We know that public transit works.
We know that transit gets us cleaner air, safer streets, and more freedom to move around. More transit means healthier people, more choice in jobs and housing, and stronger regions.
Transit does all this for us at a lower overall cost than other ways of getting around. It can be efficient, fast-to-deploy, and responsive to the risks and opportunities of our changing planet.
Since it works so well, let’s offer more transit for more people. Let's get more transit everywhere, fast.
Transit technologies are mature and the business case for fast deployment is strong. As a public utility, transit can bring freedom, security, and choice to us and our neighbours by taking us more places, more affordably, than we could otherwise. Transit makes living together easier and improves civic life.
Yes. Abundant transit is possible in British Columbia: fast and high-quality mobility options, owned by us, that get us around and between the places we all live. Thankfully, we live in a relatively strong democracy with a prosperous economy. Voters can change how our elected officials make decisions about using land, spending money, and regulating our transportation systems.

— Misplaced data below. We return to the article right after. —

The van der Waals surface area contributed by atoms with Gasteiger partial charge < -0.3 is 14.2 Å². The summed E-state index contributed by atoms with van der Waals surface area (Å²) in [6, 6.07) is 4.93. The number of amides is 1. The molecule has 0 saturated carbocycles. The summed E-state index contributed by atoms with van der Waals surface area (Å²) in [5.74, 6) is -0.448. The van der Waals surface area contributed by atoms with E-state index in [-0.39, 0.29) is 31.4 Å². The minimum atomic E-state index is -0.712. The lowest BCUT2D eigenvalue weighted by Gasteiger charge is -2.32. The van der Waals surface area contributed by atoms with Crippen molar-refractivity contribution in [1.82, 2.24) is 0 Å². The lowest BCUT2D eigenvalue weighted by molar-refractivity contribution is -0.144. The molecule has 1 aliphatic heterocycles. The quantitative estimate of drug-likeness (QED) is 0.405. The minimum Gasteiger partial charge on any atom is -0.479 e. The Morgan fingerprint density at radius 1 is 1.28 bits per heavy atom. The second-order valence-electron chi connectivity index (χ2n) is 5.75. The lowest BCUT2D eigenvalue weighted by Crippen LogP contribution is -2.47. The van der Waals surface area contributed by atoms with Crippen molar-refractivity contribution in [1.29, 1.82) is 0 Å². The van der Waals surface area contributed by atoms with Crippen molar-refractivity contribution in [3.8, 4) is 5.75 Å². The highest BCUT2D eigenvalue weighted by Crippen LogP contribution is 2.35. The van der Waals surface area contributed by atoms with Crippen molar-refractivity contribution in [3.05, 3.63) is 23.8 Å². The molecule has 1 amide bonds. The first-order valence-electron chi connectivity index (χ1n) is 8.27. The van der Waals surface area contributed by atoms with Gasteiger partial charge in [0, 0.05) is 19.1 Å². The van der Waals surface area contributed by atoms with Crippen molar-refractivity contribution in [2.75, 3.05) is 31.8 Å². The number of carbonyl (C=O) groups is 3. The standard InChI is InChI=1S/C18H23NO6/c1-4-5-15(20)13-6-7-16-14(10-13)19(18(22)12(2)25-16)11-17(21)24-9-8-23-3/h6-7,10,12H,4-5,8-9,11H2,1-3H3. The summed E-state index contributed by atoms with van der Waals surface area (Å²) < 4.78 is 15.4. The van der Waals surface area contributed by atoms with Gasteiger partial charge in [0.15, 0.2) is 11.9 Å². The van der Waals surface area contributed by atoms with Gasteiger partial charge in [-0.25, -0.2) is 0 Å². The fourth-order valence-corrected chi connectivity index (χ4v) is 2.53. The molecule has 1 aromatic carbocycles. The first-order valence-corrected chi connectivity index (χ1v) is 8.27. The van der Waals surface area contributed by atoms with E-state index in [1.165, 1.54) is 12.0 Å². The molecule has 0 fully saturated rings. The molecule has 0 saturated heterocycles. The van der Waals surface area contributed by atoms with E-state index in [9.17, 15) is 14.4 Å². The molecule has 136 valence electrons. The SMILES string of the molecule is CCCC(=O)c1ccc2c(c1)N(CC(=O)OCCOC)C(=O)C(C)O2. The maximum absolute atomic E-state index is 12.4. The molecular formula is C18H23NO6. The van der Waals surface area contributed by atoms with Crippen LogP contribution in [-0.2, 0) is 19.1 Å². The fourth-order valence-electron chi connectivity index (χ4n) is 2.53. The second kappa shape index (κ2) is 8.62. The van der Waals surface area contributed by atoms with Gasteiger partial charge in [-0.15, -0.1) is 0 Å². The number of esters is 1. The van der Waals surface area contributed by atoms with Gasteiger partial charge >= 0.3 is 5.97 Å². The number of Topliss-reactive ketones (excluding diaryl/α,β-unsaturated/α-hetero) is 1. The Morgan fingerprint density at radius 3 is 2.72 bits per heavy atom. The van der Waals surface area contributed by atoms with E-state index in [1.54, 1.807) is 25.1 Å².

Making up for lost time
In the past, our governments failed to build enough transit. In the last century, new communities formed and established ones grew more populous, productive, and congested. Our leaders didn’t develop the urban transit systems needed to keep up. Nor did they expand or maintain inter-city and regional rail connections.
Today, we understand their mistake. Congestion, affordability, and climate change mean we can’t go slow anymore. We can learn from those mistakes and act boldly, urgently, today.
If we choose and do the work, British Columbians can have abundant transit.
Abundant transit means readily-available and affordable options that give a freedom of mobility that can never come from relying on your own private vehicle. It means doing what we say when it comes to implementing transit plans and making intelligent and responsible decisions about our region’s independence, security, and health.